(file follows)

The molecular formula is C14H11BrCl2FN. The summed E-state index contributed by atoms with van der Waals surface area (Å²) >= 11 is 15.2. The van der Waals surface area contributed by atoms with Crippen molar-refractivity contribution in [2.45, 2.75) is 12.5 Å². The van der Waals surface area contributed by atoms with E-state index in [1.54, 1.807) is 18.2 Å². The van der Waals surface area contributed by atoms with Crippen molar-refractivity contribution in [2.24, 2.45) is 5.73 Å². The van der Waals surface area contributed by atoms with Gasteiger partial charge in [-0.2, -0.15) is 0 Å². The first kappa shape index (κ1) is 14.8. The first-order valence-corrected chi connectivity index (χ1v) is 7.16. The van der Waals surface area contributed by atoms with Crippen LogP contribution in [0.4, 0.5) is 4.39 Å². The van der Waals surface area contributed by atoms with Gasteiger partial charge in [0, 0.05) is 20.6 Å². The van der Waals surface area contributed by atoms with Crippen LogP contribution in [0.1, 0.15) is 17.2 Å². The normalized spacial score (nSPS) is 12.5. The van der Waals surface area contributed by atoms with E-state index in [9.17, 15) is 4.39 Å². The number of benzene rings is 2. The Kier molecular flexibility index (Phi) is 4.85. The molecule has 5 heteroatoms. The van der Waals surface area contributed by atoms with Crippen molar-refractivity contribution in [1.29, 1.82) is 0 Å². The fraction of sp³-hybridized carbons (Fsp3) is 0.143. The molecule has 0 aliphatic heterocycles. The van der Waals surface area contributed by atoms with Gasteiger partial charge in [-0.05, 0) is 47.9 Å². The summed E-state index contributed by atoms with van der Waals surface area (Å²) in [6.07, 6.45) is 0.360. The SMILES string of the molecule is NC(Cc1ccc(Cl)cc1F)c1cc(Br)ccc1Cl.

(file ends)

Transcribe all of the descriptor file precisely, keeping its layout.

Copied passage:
The molecular formula is C14H11BrCl2FN. The summed E-state index contributed by atoms with van der Waals surface area (Å²) >= 11 is 15.2. The van der Waals surface area contributed by atoms with Crippen molar-refractivity contribution in [2.45, 2.75) is 12.5 Å². The van der Waals surface area contributed by atoms with E-state index in [1.54, 1.807) is 18.2 Å². The van der Waals surface area contributed by atoms with Crippen molar-refractivity contribution in [2.24, 2.45) is 5.73 Å². The van der Waals surface area contributed by atoms with Gasteiger partial charge in [-0.2, -0.15) is 0 Å². The first kappa shape index (κ1) is 14.8. The first-order valence-corrected chi connectivity index (χ1v) is 7.16. The van der Waals surface area contributed by atoms with Crippen LogP contribution in [0.4, 0.5) is 4.39 Å². The van der Waals surface area contributed by atoms with Gasteiger partial charge in [0, 0.05) is 20.6 Å². The van der Waals surface area contributed by atoms with Crippen LogP contribution in [0.1, 0.15) is 17.2 Å². The normalized spacial score (nSPS) is 12.5. The van der Waals surface area contributed by atoms with E-state index in [9.17, 15) is 4.39 Å². The number of benzene rings is 2. The Kier molecular flexibility index (Phi) is 4.85. The molecule has 5 heteroatoms. The van der Waals surface area contributed by atoms with Crippen molar-refractivity contribution in [1.29, 1.82) is 0 Å². The fraction of sp³-hybridized carbons (Fsp3) is 0.143. The molecule has 0 aliphatic heterocycles. The van der Waals surface area contributed by atoms with Gasteiger partial charge in [-0.05, 0) is 47.9 Å². The summed E-state index contributed by atoms with van der Waals surface area (Å²) in [6.07, 6.45) is 0.360. The SMILES string of the molecule is NC(Cc1ccc(Cl)cc1F)c1cc(Br)ccc1Cl.